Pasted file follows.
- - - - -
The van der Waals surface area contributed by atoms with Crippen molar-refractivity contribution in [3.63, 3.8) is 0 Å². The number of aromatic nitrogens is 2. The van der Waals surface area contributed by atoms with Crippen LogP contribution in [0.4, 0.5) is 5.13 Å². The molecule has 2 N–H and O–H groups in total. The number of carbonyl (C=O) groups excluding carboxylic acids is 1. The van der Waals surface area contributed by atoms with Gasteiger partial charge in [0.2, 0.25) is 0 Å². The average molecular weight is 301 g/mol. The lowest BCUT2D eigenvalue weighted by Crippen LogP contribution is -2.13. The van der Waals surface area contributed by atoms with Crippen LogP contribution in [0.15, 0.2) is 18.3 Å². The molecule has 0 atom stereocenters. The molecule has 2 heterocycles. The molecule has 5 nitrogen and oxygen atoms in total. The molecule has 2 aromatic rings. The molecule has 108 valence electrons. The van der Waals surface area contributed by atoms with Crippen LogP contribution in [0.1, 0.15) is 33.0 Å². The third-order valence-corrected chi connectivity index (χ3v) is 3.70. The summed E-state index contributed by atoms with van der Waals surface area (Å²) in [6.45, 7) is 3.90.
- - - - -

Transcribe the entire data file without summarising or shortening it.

The van der Waals surface area contributed by atoms with Crippen molar-refractivity contribution in [3.63, 3.8) is 0 Å². The number of aromatic nitrogens is 2. The van der Waals surface area contributed by atoms with Crippen LogP contribution in [0.4, 0.5) is 5.13 Å². The molecule has 2 N–H and O–H groups in total. The number of carbonyl (C=O) groups excluding carboxylic acids is 1. The van der Waals surface area contributed by atoms with Gasteiger partial charge in [0.2, 0.25) is 0 Å². The average molecular weight is 301 g/mol. The lowest BCUT2D eigenvalue weighted by Crippen LogP contribution is -2.13. The van der Waals surface area contributed by atoms with Crippen LogP contribution in [0.15, 0.2) is 18.3 Å². The molecule has 0 atom stereocenters. The molecule has 2 heterocycles. The molecule has 5 nitrogen and oxygen atoms in total. The molecule has 2 aromatic rings. The molecule has 108 valence electrons. The van der Waals surface area contributed by atoms with Crippen LogP contribution in [0.1, 0.15) is 33.0 Å². The third-order valence-corrected chi connectivity index (χ3v) is 3.70. The summed E-state index contributed by atoms with van der Waals surface area (Å²) in [6.45, 7) is 3.90.